Across the nation, 56 million students are going back to school. In the Southland, to prevent traffic-related injuries and fatalities to students heading back to school this month, the Automobile Club of Southern California and safety advocates urge drivers to slow down and stay alert in school zones and neighborhoods around schools. The afternoon school hours are particularly dangerous for walking children. Over the last decade, nearly one-third of child pedestrian fatalities occurred between 3 and 7 p.m.
In 2016 alone, across the U.S., there were 373 child pedestrians and 85 bicyclists were killed as a result of motor vehicle crashes, according to the National Highway Transportation Safety Agency (NHTSA). That same year NHTSA also reported that one of every five children under age 14 who were killed in traffic crashes were pedestrians. In California, 40 pedestrians and six bicyclists under 18 years old were killed.
Hundreds of the 6.2 million California school children of all ages are returning to classrooms beginning next week. To heighten awareness of driving safely in school zones, the Auto Club today launched its School’s Open – Drive Carefully safety campaign
The Auto Club’s School’s Open – Drive Safely traffic safety awareness campaign includes distribution of more than 500,000 pieces of traffic safety materials to elementary, middle and high schools, law enforcement and community groups in its 13-county service region. New materials urge motorists to not drive “intexticated” and to slow down in neighborhoods and school zones.
“Drivers interacting with cell phones to text or surf the Internet are two to eight times more likely to be involved in a crash so it’s very important to place your mobile device out of sight and stay alert as kids head back to school,” cautioned Auto Club Traffic Safety Manager Anita Lorz Villagrana. “We wish students a successful new school year, but most of all a safe one.”
The Auto Club and its Back to School safety partners offer tips to keep kids this school year:
- Slow down. Speed limits in school zones are reduced for a reason. A pedestrian struck by a vehicle traveling 25 mph is nearly two-thirds less likely to be killed compared to a pedestrian struck by a vehicle traveling just 10 mph faster. A difference between 25 mph and 35 mph can save a life.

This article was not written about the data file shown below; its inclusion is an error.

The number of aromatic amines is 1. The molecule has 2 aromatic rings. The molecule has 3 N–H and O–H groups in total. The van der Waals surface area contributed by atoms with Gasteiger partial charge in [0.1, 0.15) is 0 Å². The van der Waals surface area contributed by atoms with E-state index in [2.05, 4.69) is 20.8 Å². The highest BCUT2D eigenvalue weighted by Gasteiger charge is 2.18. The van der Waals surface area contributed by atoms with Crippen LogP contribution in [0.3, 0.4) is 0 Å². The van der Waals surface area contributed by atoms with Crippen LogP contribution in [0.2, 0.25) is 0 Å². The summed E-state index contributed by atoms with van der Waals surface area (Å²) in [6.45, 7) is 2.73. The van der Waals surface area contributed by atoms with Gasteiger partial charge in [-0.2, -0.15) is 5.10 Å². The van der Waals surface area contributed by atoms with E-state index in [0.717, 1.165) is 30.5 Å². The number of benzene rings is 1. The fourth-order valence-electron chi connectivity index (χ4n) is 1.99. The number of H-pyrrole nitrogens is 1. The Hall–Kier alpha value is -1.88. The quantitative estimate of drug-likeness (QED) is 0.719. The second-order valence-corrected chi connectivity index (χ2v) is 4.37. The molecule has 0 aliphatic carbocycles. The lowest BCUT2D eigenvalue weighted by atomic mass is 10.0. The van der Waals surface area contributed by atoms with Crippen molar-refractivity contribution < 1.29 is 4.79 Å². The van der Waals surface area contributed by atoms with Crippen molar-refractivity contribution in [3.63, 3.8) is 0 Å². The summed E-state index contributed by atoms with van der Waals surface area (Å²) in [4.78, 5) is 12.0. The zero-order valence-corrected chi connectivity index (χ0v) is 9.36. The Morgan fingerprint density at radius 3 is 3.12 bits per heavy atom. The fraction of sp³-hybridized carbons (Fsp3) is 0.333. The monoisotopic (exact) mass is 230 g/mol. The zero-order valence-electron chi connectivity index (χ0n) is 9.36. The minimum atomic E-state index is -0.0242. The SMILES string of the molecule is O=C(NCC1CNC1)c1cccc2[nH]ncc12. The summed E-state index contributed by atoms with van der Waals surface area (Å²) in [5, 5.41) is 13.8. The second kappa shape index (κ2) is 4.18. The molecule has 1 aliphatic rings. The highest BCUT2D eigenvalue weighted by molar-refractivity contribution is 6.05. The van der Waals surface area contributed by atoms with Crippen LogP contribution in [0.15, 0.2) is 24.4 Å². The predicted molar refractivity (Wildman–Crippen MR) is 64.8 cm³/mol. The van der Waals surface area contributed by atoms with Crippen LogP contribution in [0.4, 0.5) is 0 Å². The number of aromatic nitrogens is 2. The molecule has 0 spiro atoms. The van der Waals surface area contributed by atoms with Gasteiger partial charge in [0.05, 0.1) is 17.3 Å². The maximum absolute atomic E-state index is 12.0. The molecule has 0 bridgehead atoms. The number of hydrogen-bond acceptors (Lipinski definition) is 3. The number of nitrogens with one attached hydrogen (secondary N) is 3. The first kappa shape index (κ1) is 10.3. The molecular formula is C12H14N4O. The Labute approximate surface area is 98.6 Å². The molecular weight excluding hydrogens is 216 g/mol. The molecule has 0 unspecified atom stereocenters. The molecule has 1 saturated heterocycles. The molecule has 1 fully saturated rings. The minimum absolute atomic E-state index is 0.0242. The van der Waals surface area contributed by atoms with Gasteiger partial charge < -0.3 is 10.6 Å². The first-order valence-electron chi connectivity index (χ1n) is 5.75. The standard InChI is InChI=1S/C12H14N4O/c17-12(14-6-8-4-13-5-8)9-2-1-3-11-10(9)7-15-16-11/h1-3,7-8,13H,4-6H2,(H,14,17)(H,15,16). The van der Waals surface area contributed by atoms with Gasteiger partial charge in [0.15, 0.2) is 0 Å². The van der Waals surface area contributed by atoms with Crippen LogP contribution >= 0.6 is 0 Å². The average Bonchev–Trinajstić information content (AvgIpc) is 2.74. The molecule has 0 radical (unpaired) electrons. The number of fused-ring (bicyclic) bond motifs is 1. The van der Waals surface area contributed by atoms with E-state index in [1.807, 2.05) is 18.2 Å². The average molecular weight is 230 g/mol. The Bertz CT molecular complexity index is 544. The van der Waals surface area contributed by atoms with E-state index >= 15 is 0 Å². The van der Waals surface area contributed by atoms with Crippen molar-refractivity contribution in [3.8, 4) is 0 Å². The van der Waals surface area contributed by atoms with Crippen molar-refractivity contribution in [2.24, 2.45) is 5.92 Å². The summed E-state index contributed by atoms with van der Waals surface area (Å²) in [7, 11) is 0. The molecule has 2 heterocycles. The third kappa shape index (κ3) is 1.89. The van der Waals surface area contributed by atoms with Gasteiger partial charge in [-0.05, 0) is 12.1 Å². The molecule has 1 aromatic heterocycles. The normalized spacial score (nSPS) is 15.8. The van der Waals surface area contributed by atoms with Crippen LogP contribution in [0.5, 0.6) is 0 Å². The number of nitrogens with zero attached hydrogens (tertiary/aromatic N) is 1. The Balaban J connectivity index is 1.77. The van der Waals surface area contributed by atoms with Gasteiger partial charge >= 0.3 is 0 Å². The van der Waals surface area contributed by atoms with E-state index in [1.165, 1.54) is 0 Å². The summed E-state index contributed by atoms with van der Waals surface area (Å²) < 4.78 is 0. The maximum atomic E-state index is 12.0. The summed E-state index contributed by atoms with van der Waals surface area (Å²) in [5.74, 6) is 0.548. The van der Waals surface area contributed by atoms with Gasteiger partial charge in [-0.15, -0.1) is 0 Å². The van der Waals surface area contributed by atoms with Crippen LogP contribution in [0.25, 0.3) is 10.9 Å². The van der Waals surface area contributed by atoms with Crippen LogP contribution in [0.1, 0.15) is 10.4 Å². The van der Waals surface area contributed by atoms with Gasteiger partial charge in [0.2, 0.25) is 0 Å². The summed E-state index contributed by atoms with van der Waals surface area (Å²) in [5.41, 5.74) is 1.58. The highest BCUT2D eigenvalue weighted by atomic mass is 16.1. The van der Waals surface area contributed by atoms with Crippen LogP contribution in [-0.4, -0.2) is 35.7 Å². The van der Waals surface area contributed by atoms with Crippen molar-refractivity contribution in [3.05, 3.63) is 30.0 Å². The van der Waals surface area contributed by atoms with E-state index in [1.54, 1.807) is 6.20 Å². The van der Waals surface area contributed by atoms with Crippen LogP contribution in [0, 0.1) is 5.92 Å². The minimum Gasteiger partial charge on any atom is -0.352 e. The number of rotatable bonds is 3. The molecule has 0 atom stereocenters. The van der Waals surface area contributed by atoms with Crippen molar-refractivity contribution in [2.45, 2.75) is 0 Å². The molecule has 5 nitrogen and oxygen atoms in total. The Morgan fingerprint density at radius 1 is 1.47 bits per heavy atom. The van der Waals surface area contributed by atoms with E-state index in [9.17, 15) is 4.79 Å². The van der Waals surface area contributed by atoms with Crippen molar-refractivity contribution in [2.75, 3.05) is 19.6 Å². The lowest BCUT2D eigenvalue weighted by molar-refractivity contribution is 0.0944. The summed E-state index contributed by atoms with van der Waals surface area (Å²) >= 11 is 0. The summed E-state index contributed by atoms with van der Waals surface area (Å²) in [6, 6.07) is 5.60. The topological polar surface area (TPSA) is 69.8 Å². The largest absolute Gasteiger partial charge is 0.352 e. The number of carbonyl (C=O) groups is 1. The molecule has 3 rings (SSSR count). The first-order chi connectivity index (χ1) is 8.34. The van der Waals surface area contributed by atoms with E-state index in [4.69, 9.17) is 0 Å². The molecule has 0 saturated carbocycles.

- Eliminate distractions and put down the cell phone. Children often cross the road unexpectedly and may emerge suddenly between two parked cars. Research shows that taking your eyes off the road for just two seconds doubles your chances of crashing.
- Talk to your teen. Car crashes are the leading cause of death for teens in the United States, and more than one-quarter of fatal crashes involving teen drivers occur during the after-school hours of 3 to 7 p.m. Get evidence-based guidance and tips at www.TeenDriving.AAA.com.
- Come to a complete stop. Research shows that more than one-third of drivers roll through stop signs in school zones or neighborhoods. Always come to a complete stop, checking carefully for children on sidewalks and in crosswalks before proceeding.
- Watch for bicycles. Children on bikes are often inexperienced, unsteady and unpredictable. Slow down and allow at least three feet of passing distance between your vehicle and the bicycle. If your child rides a bicycle to school, require that they wear a properly fitted bicycle helmet on every ride. Find videos, expert advice and safety tips at www.ShareTheRoad.AAA.com.
Distracted walking safety tips include:
- Wait until you get to your destination before calling people, texting or gaming. If you have to text or make a call while walking, stop and find a safe location.
- Avoid using hands-free devices while walking – Hang up and walk!
- Remove your headphones or turn down the volume of your music so you can hear what’s going on around you.
- Keep watching out for cars while crossing the street. There are a lot of distracted drivers out there so keep looking all around you while in and around crosswalks.
- Be a role model – pay attention while you walk and if you see your friends and family distracted while they walk – speak up.
Schools and community groups can request an Auto Club Traffic Safety Materials catalog describing available educational brochures and tip cards, programs and safety initiatives by going to www.AAA.com/schoolsafety. To learn more about pedestrian safety, please visit www.AAA.com/safetytips. For more information, email email@example.com.